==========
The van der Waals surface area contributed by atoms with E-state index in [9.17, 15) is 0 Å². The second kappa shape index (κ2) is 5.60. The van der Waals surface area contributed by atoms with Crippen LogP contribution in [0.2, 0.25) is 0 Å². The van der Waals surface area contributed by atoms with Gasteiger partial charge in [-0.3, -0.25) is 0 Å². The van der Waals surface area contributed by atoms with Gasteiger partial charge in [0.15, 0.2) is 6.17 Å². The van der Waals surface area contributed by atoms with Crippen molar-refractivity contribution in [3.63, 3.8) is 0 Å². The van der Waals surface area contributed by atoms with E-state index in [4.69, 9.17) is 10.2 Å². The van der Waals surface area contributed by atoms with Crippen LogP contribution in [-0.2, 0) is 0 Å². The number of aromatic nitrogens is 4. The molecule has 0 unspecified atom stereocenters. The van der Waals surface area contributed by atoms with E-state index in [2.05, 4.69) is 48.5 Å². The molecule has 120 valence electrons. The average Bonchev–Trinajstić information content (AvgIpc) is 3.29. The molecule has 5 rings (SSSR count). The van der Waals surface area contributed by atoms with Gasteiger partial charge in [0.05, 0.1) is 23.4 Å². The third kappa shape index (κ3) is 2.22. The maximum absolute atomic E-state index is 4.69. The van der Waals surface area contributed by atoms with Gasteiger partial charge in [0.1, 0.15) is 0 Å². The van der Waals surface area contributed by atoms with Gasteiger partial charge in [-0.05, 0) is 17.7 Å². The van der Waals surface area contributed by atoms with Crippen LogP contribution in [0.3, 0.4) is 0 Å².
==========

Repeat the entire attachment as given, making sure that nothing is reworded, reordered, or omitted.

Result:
The van der Waals surface area contributed by atoms with E-state index in [9.17, 15) is 0 Å². The second kappa shape index (κ2) is 5.60. The van der Waals surface area contributed by atoms with Crippen LogP contribution in [0.2, 0.25) is 0 Å². The van der Waals surface area contributed by atoms with Gasteiger partial charge in [-0.3, -0.25) is 0 Å². The van der Waals surface area contributed by atoms with Gasteiger partial charge in [0.15, 0.2) is 6.17 Å². The van der Waals surface area contributed by atoms with Crippen molar-refractivity contribution in [3.63, 3.8) is 0 Å². The van der Waals surface area contributed by atoms with E-state index in [4.69, 9.17) is 10.2 Å². The van der Waals surface area contributed by atoms with Crippen LogP contribution in [-0.2, 0) is 0 Å². The number of aromatic nitrogens is 4. The molecule has 0 unspecified atom stereocenters. The van der Waals surface area contributed by atoms with E-state index in [2.05, 4.69) is 48.5 Å². The molecule has 120 valence electrons. The average Bonchev–Trinajstić information content (AvgIpc) is 3.29. The molecule has 5 rings (SSSR count). The van der Waals surface area contributed by atoms with Gasteiger partial charge in [0.05, 0.1) is 23.4 Å². The third kappa shape index (κ3) is 2.22. The maximum absolute atomic E-state index is 4.69. The van der Waals surface area contributed by atoms with Gasteiger partial charge in [0.1, 0.15) is 0 Å². The van der Waals surface area contributed by atoms with Gasteiger partial charge in [-0.05, 0) is 17.7 Å². The van der Waals surface area contributed by atoms with Crippen LogP contribution in [0.3, 0.4) is 0 Å².